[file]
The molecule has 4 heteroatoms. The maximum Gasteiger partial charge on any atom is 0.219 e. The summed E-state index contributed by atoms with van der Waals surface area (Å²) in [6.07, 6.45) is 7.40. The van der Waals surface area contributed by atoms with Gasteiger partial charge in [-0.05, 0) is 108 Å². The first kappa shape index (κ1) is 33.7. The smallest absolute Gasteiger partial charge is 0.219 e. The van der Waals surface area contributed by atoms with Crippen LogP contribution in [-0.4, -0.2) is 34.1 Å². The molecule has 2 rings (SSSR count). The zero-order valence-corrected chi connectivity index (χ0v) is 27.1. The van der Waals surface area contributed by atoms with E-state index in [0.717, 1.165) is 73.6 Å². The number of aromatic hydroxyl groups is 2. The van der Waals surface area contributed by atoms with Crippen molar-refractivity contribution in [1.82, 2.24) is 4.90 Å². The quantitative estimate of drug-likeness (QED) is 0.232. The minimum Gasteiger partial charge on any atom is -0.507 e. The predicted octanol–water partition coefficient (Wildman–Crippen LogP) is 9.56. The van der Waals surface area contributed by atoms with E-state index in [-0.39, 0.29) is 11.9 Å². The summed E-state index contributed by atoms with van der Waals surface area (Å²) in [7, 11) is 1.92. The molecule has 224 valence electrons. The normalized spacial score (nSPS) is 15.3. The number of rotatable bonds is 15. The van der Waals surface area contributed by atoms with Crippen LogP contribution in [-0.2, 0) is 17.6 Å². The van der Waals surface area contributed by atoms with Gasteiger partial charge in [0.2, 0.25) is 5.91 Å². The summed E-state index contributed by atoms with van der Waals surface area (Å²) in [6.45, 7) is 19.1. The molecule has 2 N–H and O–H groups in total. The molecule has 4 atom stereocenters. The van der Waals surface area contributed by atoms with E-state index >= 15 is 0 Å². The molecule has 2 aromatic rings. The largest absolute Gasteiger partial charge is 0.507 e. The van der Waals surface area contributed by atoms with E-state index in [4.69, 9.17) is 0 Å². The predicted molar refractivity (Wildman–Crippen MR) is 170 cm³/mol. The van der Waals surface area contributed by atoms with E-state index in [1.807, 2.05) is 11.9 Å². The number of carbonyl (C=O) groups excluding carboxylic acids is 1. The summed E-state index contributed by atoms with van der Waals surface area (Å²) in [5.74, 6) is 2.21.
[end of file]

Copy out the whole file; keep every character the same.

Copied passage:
The molecule has 4 heteroatoms. The maximum Gasteiger partial charge on any atom is 0.219 e. The summed E-state index contributed by atoms with van der Waals surface area (Å²) in [6.07, 6.45) is 7.40. The van der Waals surface area contributed by atoms with Gasteiger partial charge in [-0.05, 0) is 108 Å². The first kappa shape index (κ1) is 33.7. The smallest absolute Gasteiger partial charge is 0.219 e. The van der Waals surface area contributed by atoms with Crippen LogP contribution in [-0.4, -0.2) is 34.1 Å². The molecule has 2 rings (SSSR count). The zero-order valence-corrected chi connectivity index (χ0v) is 27.1. The van der Waals surface area contributed by atoms with E-state index in [0.717, 1.165) is 73.6 Å². The number of aromatic hydroxyl groups is 2. The van der Waals surface area contributed by atoms with Crippen molar-refractivity contribution in [1.82, 2.24) is 4.90 Å². The quantitative estimate of drug-likeness (QED) is 0.232. The minimum Gasteiger partial charge on any atom is -0.507 e. The predicted octanol–water partition coefficient (Wildman–Crippen LogP) is 9.56. The van der Waals surface area contributed by atoms with E-state index in [-0.39, 0.29) is 11.9 Å². The summed E-state index contributed by atoms with van der Waals surface area (Å²) in [7, 11) is 1.92. The molecule has 224 valence electrons. The normalized spacial score (nSPS) is 15.3. The number of rotatable bonds is 15. The van der Waals surface area contributed by atoms with Crippen LogP contribution in [-0.2, 0) is 17.6 Å². The van der Waals surface area contributed by atoms with Gasteiger partial charge in [0.2, 0.25) is 5.91 Å². The summed E-state index contributed by atoms with van der Waals surface area (Å²) in [6.45, 7) is 19.1. The molecule has 2 N–H and O–H groups in total. The molecule has 4 atom stereocenters. The van der Waals surface area contributed by atoms with E-state index >= 15 is 0 Å². The molecule has 2 aromatic rings. The largest absolute Gasteiger partial charge is 0.507 e. The van der Waals surface area contributed by atoms with E-state index in [4.69, 9.17) is 0 Å². The predicted molar refractivity (Wildman–Crippen MR) is 170 cm³/mol. The van der Waals surface area contributed by atoms with E-state index in [1.807, 2.05) is 11.9 Å². The number of carbonyl (C=O) groups excluding carboxylic acids is 1. The summed E-state index contributed by atoms with van der Waals surface area (Å²) in [5.74, 6) is 2.21.